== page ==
Iranian dissident figure Mir-Hossein Mousavi and his wife Zahra Rahnavard

Iran Regime May Be Slowly Harming Critics In House Arrest

Wednesday, 09/06/2023

Circles close to prominent Iranian dissident figure Mir-Hossein Mousavi have raised concerns regarding the health of Mousavi and his wife who are under house arrest.

Mousavi, a former prime minister and Zahra Rahnavard, have been under house arrest, living in seclusion under the control of security forces at their home since 2011. The situation arose when they and former Majles Speaker Mehdi Karroubi were put under house arrest for leading the protests the post-2009 presidential election protests, which followed the contested election and the subsequent re-election of populist Mahmoud Ahmadinejad as Iran's President.

The Telegram channel Kaleme reported Tuesday that medical examination results handed to Mousavi and his wife do not conform to the actual symptoms of their medical conditions. 

The channel, which is close to Mousavi and his supporters, revealed that medical test results pass through several security layers before reaching the two detainees, and do not reflect the extreme changes in their conditions during the past few months. 

Some Iranian analysts have charged that what has been revealed in this report might indicate that the government is gradually murdering the two.

The Telegram channel added that their health conditions have visibly deteriorated after Mousavi and Rahnavard issued a statement earlier this year and supported the Woman, Life, Freedom movement and called for a referendum to change the regime based on people's demands.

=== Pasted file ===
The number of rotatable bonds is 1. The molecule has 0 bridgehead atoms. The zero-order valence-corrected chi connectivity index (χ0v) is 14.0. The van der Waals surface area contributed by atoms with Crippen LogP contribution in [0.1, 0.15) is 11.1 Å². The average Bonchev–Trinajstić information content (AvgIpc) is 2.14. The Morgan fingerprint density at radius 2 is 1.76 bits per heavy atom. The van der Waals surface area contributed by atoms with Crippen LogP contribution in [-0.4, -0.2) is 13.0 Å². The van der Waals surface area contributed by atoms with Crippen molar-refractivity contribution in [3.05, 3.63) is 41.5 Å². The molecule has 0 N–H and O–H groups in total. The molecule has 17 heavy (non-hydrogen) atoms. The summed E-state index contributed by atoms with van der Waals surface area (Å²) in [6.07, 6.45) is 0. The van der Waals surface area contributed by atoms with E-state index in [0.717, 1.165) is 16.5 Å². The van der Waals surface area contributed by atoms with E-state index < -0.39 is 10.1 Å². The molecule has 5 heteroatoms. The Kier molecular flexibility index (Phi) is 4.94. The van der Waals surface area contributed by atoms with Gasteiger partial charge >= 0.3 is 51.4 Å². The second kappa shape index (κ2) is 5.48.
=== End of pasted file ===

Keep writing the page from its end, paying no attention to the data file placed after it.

Iran's Supreme Leader Ali Khamenei (left) and dissident figure Mir Hossein Mousavi

Meanwhile, unusual electronic signals are beamed constantly into their house to disrupt their communication with the outside world and these signals are likely to have affected their health, Kaleme said. Furthermore, their living situation remains highly restrictive, with security forces maintaining complete control, including holding all the keys to the property. Notably, Mousavi and Rahnavard are prohibited from accessing the rooftop water tank, which serves as their source of drinking water. The report even suggests that political allies of Mousavi fear that the water in the tank could have been tampered with or poisoned.

The Telegram channel also mentioned that the same concern also exists about food delivery to the house.

The report also highlighted that there has never been any acknowledgment of responsibility from any individual, security agency, or judicial body regarding the decision to place the Mousavi family under house arrest. This raises suspicions that the government may be using their health as a means to suppress their voices. Kaleme stressed the importance of holding the Iranian government accountable for any threats to the well-being of Mousavi and Rahnavard.

Meanwhile, in an interview with Iran International TV, Iranian political analyst Morteza Kazemian charged that the government's intervention and its total control over the medical examinations of Mousavi and Rahnavard could be interpreted as an attempt to gradually murder them under house arrest.

Another Iranian political analyst Jamshid Barzegar told Iran International TV that 6 Iranian inmates have lost their lives in Iranian prisons in recent months as security forces ignored their medical problems. Barzegar also called this a "gradual murder" and said that this has been a usual practice in Iranian prisons for a long time now. He said this report by Kalame should be taken seriously as the Islamic Republic might be attempting to terminally silence Mousavi his wife as vocal critics of the system.

Yet another analyst, Ali Hossein Ghazizadeh told Iran International that the information about the case reveals the government is most likely trying to kill Mousavi and Rahnavard by gradually poisoning them. 

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